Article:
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October 3, 2009

Photographer Alan Chin's Letter from China

Alan Chin photo. China's 60th anniversary of the revolution.

Beijing

October 1st, 2009:

It is the 60th anniversary of the revolution, when Mao clambered up onto Tiananmen Gate and proclaimed the founding of the People's Republic.

I really only have one response: "我莫咁得僊."

Rocket launchers and armored cars pass by on the 3rd Ring Road, but I'm happy to spend the day listening to Hong Kong and Taiwanese pop songs from the '60s: Teresa Teng, Connie Chan Po-chu, Carrie Koo Mei, yeah.

They controlled and corralled the media and made sure that the only images that could be made and published would be of the clean, triumphant, lavishly produced choreography, yet, at the same time, were so disorganized that journalists were kept waiting hours to learn the most basic and practical information.

In my childhood at the Chinese school where I had to go after regular American school every day, they made us watch Taiwanese propaganda films. I remember one, of the huge military parade in Taipei, for the 65th anniversary of THEIR revolution, lines of tanks and soldiers. Taiwan was a one-party military dictatorship back then, too. What nonsense; then, now, both sides.

After all my memories of being here in June, 1989, which have come flooding back this year, the last thing I want to do is to photograph their orgy.



Though if you go on YouTube and view the old newsreel footage of Mao, speaking in his Hunan-accented Mandarin through those huge megaphones, Zhou Enlai and the other high Party leaders at his side, you get a real sense of the idealism, the hope, the sense of victory and destiny at that moment.

My father remembered when the first Red Army soldiers came through his village in Guangdong Province, in south China. They were from Lin Biao's 4th Field Army, and of course spoke only Mandarin as opposed to our Cantonese. My dad was twenty years old, a young husband and father, and he counted several thousand ragged soldiers of a brigade marching through on foot. They had all of a dozen or so mules and donkeys to carry a few machine-guns and mortars, that was all the heavy armament they had for such a large unit. They stopped and introduced themselves:

"我們是中國的人民解放軍."

"We are soldiers of the Chinese People's Liberation Army."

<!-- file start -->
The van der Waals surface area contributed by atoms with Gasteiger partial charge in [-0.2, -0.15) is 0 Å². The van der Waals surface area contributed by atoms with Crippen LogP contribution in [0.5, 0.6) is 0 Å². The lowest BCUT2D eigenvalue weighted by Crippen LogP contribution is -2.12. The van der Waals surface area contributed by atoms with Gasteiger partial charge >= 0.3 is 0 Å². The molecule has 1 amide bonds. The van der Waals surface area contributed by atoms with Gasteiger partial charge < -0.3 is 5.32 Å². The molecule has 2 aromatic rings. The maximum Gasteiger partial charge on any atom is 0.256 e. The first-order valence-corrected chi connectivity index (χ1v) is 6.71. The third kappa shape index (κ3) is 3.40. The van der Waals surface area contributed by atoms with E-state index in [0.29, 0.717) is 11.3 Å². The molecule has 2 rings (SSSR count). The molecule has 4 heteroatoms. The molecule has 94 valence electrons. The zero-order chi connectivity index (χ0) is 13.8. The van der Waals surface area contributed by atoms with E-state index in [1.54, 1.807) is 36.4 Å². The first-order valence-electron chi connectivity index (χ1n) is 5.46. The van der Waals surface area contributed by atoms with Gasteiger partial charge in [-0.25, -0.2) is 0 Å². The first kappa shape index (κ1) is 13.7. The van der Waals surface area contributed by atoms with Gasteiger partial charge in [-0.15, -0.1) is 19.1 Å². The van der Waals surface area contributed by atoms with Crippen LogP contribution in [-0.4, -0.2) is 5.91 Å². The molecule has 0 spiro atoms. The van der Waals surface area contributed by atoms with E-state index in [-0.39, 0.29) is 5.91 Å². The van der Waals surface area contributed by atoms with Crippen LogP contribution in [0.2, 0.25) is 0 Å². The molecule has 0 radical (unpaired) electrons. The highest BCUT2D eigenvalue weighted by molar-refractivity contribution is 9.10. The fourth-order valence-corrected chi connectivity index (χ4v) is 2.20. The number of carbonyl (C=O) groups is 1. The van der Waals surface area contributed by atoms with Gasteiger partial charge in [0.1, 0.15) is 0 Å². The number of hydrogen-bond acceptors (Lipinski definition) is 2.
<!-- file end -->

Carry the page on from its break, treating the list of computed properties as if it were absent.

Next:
Beyond that they could communicate only by writing characters in the dirt with twigs. But they paid for everything, were exceptionally polite, and my father could not believe that these almost barefoot young men had defeated the mighty Kuomintang, with all their American weapons and money. It made him want to join them, and only after an agonizing debate in his mind did he decide to emigrate instead to the United States shortly after.

When I think, then, of all the broken lives, needless deaths, and great suffering that followed, at least for the first 40 of these last 60 years, I cannot help but feel disgust and contempt, tinged with bittersweet nostalgia and lost hope, for the current Communist inheritors, still in power.

I'll say this, though: It's a lovely autumn day and traffic is minimal because all the streets are blocked off. I'm going to go on a nice bike ride. 🙂

(image: ©Alan Chin. October 1, 2009. Beijing)

About the Photographer

Alan Chin

Alan Chin was born and raised in New York City’s Chinatown. Alan Chin was born and raised in New York City’s Chinatown. Since 1996, he has worked in China, the former Yugoslavia, Afghanistan, Iraq, Egypt, and throughout the Middle East and Central Asia. In the US, Alan has explored the South, following the historic trail of the civil rights movement and the aftermath of Hurricane Katrina, covered multiple presidential campaigns, and the Occupy Wall Street movement. He is a contributing photographer to Newsweek/Daily Beast and The New York Times, a member of Facing Change: Documenting America (FCDA), and an editor at Newsmotion.org. You can see all Alan's posts for BagNews here.

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